When push comes to shove—as it often does on the offensive line—a guard has the same basic job as a tackle: Don't let their guys touch our guys. Sebastian Vollmer's posited move from right tackle to guard may leave him with the same ultimate goal, but the way of getting there is going to be markedly different.
In the shadow of the deal that sent longtime Patriots left guard Logan Mankins to the Tampa Bay Buccaneers, speculation ran rampant on the prospects of who would fill his shoes. Would it be a second-year jack-of-all-trades like Josh Kline or Jordan Devey? A powerful presence like Marcus Cannon?
According to Ben Volin of The Boston Globe, all the speculation was off by about a continent.
I'm told the #Patriots had a meeting with the veteran offensive linemen yesterday and told Vollmer about moving to guard, Cannon to tackle— Ben Volin (@BenVolin) August 30, 2014
Vollmer—removed six time zones from his native Germany—was himself quiet on the whole issue of if he will be moved to guard.
Asked Vollmer if there were any discussions about moving to guard. Wouldn't say what's been discussed internally.— Doug Kyed (@DougKyedNESN) September 1, 2014
If you'll allow me to trade pigskin for parquet for a moment, I'll try to make an analogy.
If Bill Russell and Robert Parrish—two of the best centers in Boston basketball history—were on the same team, Parrish wouldn't get parked on the bench. One would find a way to get both players on the court at the same time.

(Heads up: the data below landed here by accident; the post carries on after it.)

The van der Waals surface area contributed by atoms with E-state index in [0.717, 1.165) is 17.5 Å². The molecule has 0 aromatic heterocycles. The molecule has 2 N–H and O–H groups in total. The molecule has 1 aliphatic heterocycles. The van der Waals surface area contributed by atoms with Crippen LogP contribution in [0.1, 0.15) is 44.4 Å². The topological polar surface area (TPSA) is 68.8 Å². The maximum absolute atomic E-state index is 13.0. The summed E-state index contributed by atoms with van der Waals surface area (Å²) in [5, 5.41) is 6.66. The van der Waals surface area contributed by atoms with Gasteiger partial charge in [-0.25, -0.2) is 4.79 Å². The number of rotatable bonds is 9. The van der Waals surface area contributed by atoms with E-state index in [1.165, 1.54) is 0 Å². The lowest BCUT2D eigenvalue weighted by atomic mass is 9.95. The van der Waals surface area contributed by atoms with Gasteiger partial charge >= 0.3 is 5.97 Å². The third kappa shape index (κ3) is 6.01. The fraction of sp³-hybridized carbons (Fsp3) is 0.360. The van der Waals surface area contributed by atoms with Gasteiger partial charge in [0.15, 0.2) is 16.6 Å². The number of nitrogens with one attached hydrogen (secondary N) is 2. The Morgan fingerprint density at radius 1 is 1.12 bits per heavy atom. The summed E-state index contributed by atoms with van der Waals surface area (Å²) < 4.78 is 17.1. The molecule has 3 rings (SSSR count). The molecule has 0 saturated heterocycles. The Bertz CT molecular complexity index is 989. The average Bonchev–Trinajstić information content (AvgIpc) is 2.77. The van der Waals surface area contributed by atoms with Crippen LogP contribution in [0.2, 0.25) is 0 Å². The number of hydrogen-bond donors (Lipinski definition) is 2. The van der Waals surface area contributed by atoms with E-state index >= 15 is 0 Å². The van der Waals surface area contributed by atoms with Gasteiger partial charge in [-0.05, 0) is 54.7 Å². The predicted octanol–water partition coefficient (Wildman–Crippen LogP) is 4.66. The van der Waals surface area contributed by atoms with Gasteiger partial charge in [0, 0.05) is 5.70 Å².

While equating Vollmer and Cannon with Russell and Parrish is a bit of a stretch, it is clear that Cannon is one of the best five offensive linemen on the team. While it seems that slotting Cannon in at guard would be the easiest thing to do, the skill sets just don't line up.
Greg Bedard from MMQB.com and Mike Loyko from NEPatriotsDraft.com had some interesting analysis of just that.
@NEPD_Loyko called around. Doesn't think quick enough for guard. That's the issue. Makes sense now— Greg A. Bedard (@GregABedard) August 30, 2014
Mankins' decline in quickness following multiple leg injuries is one of the reasons that Bill Belichick was willing to let him go. He wouldn't want to replace him with an even slower presence. Cannon's worst game of 2013 was when he was tasked with playing guard, a -4.3 performance according to Pro Football Focus (subscription required).
Kline and Devey have shown marginally better quickness, but neither has the anchor that Vollmer has.
At 6'8", Vollmer may have a tough time gaining leverage against shorter defensive tackles, but his strength profile and footwork is good enough to handle any onslaught. His quickness should allow him to pick up the interior stunts and blitzes that have dogged Tom Brady the last few years.
The move isn't all roses. Vollmer, when healthy, is a better tackle than Cannon. In a similar number of protections—including the postseason gives Cannon a few dozen more—Cannon gave up 24 combined pressures compared to 16 for Vollmer. His five penalties also compares poorly to Vollmer's zero. That said, Cannon's ability to play right tackle opens up Vollmer to shore up the weakest spot on the offensive line: left guard.
While Vollmer is almost certainly a better tackle than he will be a guard, the net effect on the Patriots offensive line is a positive one.